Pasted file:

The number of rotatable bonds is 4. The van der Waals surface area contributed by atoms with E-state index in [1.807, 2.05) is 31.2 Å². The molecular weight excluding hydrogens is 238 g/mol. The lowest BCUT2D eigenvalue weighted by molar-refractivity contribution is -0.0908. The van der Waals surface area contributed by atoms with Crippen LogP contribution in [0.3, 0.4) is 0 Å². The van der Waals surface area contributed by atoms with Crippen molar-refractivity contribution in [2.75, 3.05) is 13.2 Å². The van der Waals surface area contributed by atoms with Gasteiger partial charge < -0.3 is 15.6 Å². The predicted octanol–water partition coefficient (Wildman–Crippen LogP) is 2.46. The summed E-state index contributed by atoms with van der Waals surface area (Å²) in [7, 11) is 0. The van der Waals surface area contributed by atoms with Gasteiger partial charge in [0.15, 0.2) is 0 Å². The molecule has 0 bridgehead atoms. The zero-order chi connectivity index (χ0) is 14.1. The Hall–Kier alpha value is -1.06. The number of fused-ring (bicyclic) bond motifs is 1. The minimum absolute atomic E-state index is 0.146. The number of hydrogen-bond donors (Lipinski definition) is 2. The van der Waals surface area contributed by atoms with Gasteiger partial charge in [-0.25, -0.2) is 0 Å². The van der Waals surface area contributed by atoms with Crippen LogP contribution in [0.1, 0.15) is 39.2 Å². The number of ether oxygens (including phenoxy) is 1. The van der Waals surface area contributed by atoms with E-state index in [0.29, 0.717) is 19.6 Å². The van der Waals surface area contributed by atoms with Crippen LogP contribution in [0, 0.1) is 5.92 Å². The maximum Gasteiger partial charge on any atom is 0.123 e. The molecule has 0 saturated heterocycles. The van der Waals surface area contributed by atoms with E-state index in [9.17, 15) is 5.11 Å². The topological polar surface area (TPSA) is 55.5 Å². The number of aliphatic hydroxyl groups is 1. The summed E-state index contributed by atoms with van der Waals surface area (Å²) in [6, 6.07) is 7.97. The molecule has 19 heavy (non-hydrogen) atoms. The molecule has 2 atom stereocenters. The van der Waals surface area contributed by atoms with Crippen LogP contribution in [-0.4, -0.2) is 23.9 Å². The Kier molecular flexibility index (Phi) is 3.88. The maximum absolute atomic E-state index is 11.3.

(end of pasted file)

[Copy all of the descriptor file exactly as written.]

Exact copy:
The number of rotatable bonds is 4. The van der Waals surface area contributed by atoms with E-state index in [1.807, 2.05) is 31.2 Å². The molecular weight excluding hydrogens is 238 g/mol. The lowest BCUT2D eigenvalue weighted by molar-refractivity contribution is -0.0908. The van der Waals surface area contributed by atoms with Crippen LogP contribution in [0.3, 0.4) is 0 Å². The van der Waals surface area contributed by atoms with Crippen molar-refractivity contribution in [2.75, 3.05) is 13.2 Å². The van der Waals surface area contributed by atoms with Gasteiger partial charge < -0.3 is 15.6 Å². The predicted octanol–water partition coefficient (Wildman–Crippen LogP) is 2.46. The summed E-state index contributed by atoms with van der Waals surface area (Å²) in [7, 11) is 0. The van der Waals surface area contributed by atoms with Gasteiger partial charge in [0.15, 0.2) is 0 Å². The molecule has 0 bridgehead atoms. The zero-order chi connectivity index (χ0) is 14.1. The Hall–Kier alpha value is -1.06. The number of fused-ring (bicyclic) bond motifs is 1. The minimum absolute atomic E-state index is 0.146. The number of hydrogen-bond donors (Lipinski definition) is 2. The van der Waals surface area contributed by atoms with Gasteiger partial charge in [-0.25, -0.2) is 0 Å². The van der Waals surface area contributed by atoms with Crippen LogP contribution in [0.1, 0.15) is 39.2 Å². The number of ether oxygens (including phenoxy) is 1. The van der Waals surface area contributed by atoms with E-state index in [0.29, 0.717) is 19.6 Å². The van der Waals surface area contributed by atoms with Crippen LogP contribution in [0, 0.1) is 5.92 Å². The maximum Gasteiger partial charge on any atom is 0.123 e. The molecule has 0 saturated heterocycles. The van der Waals surface area contributed by atoms with E-state index in [9.17, 15) is 5.11 Å². The topological polar surface area (TPSA) is 55.5 Å². The number of aliphatic hydroxyl groups is 1. The summed E-state index contributed by atoms with van der Waals surface area (Å²) in [6, 6.07) is 7.97. The molecule has 19 heavy (non-hydrogen) atoms. The molecule has 2 atom stereocenters. The van der Waals surface area contributed by atoms with Crippen LogP contribution in [-0.4, -0.2) is 23.9 Å². The Kier molecular flexibility index (Phi) is 3.88. The maximum absolute atomic E-state index is 11.3.